A divorce typically derails any plans you made with your former spouse, including a potential estate plan. An estate plan comprises legal documents outlining the disposition of your property after your death. Even if you share a child with your former spouse, you will likely want to change certain aspects of your estate plan once you finalize the divorce. You may also consider updating things like beneficiary designations on life insurance policies. 

Your estate plan does not update automatically to reflect a divorce. Instead, contact an estate planning and divorce attorney to help make changes to reflect your wishes.

Estate Planning Before Divorce

No one starts their marriage expecting it to end with divorce. Many couples create an estate plan after they get married or have a child. A basic estate plan consists of the following documents:

  • Last will and testament,
  • Advance healthcare directive,
  • A durable power of attorney, and
  • Beneficiary designations.

A will outlines your end-of-life wishes and appoints a personal representative to administer your estate. An advance healthcare directive appoints a healthcare agent to make medical decisions on your behalf if you become incapacitated. A durable power of attorney lets you select an agent to manage your financial affairs either immediately or upon your incapacity.

Another option is to create a trust and avoid the probate process. Beneficiary designation forms let you designate someone to receive certain assets upon your death. Probate is the court-supervised process of verifying your will and distributing property according to its terms. 

Estate Planning After Divorce

Altering your estate plan is typically not a priority after someone files for divorce. Once you get back on your feet, you should update certain aspects of your estate plan. A tragic accident or unexpected illness may happen at any time, leaving you unable to make changes.

In most cases, the divorce court will issue a temporary restraining order that prevents you from making any material changes until the final decree is issued. The restraining order prevents either spouse from concealing assets during the proceedings.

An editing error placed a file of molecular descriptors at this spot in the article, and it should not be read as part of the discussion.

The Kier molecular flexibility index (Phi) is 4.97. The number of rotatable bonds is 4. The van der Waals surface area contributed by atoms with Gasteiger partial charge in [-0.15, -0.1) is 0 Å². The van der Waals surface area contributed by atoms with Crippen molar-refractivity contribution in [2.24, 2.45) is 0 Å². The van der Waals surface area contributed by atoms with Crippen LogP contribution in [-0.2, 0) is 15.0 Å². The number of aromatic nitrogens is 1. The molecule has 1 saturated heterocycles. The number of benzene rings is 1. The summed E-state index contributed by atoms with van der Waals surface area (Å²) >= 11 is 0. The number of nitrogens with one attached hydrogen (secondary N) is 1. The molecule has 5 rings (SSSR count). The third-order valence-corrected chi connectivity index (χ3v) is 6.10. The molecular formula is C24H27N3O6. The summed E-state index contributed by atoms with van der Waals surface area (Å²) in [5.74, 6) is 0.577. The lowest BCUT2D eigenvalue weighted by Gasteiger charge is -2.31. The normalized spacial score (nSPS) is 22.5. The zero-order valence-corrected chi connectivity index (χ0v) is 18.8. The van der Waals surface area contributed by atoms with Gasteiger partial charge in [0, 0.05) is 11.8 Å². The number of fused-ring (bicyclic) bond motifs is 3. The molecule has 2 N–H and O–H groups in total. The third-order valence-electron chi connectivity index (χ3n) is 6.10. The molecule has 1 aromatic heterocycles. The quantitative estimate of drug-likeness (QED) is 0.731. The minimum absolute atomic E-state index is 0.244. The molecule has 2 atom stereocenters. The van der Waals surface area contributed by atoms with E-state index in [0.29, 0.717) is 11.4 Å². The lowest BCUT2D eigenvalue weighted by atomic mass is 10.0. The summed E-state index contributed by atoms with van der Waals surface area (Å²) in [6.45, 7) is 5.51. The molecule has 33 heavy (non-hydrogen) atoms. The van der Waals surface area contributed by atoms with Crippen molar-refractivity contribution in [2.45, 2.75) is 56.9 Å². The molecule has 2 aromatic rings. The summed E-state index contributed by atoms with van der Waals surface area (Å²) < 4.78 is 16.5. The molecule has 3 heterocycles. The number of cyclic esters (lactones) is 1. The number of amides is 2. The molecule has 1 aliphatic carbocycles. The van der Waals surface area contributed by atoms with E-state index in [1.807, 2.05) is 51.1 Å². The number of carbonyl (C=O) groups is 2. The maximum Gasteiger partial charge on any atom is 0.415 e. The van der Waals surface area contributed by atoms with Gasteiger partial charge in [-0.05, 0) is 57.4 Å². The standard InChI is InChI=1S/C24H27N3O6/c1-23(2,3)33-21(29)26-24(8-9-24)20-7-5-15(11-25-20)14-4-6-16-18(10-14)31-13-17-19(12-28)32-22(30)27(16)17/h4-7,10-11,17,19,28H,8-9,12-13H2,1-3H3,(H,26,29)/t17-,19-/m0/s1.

After a divorce, you may need to update the beneficiary designation on your retirement accounts, payable on death accounts, and life insurance policies to someone other than your former spouse. Although some accounts will update the beneficiary for you, doing so on your own can limit any contests.

If you neglect to update your will before your death, Mississippi law requires the document to be understood as if the former spouse and their relatives who are not related to the deceased pre-deceased them. That means they are entirely excluded from the disposition of property.

For example, consider a woman who signed a will leaving all her property to her husband and son. The woman and her husband subsequently finalize their divorce. The woman dies before she can change her estate plan. Because of the divorce, the law treats the woman’s husband as if he died before she did. Therefore, the woman’s entire estate goes to her son.

An estate planning attorney can walk you through the changes you should make following a divorce.

Does My Ex Receive My Property When I Die If I Don’t Have a Will?

If you die without a will in Mississippi, your property is transferred based on intestate succession laws. If you are married and die without children, your spouse inherits your entire estate. If you secure a divorce, your estate passes to your parents. If your parents predeceased you, your estate goes to your siblings.

If you are married and die with one child, your spouse inherits one-half of your estate, and your child inherits the other half. If you have multiple children, your spouse and children inherit your estate in equal shares. If you secure a divorce, your children inherit your estate in equal shares.

Therefore, the state recognizes a person does not want their property to go to someone after getting a divorce.

Have Questions About Estate Planning and Divorce? Contact a Lawyer at Harris Law Firm Today

An estate planning lawyer can help you update your estate plan and protect your assets after a divorce. Harris Law Firm has provided sophisticated legal advice to clients for more than four decades. A team member will meet with you to review your case and determine how to serve your interests. Do not wait until it is too late to update your end-of-life documents. Contact us today to talk to an estate planning attorney.

Author Photo

Noel Harris

W. Noel Harris, founder of Harris Law Firm, PLLC, is a distinguished personal injury attorney with a Juris Doctor from the University of Mississippi School of Law. Since 1981, he has been a dedicated member of the Plaintiff’s bar, specializing in personal injury, medical malpractice, wrongful death, and products liability. Known for his profound legal knowledge and tenacious client representation, Noel has over three decades of experience, yielding numerous million and multi-million dollar verdicts and settlements. His commitment to justice is reflected in his memberships in prestigious legal associations, including the Mississippi and Arkansas Bars, Mississippi Association for Justice, American Association for Justice, and the National Trial Lawyers Association. Recognized as a Top 100 Trial Lawyer and holding an AV Preeminent Rating from Martindale-Hubbell, Noel’s expertise and ethical standards set him apart as a leading advocate for accident victims in Greenville, MS. Read

More Articles By Noel Harris


1 Star2 Stars3 Stars4 Stars5 Stars
(No Ratings Yet)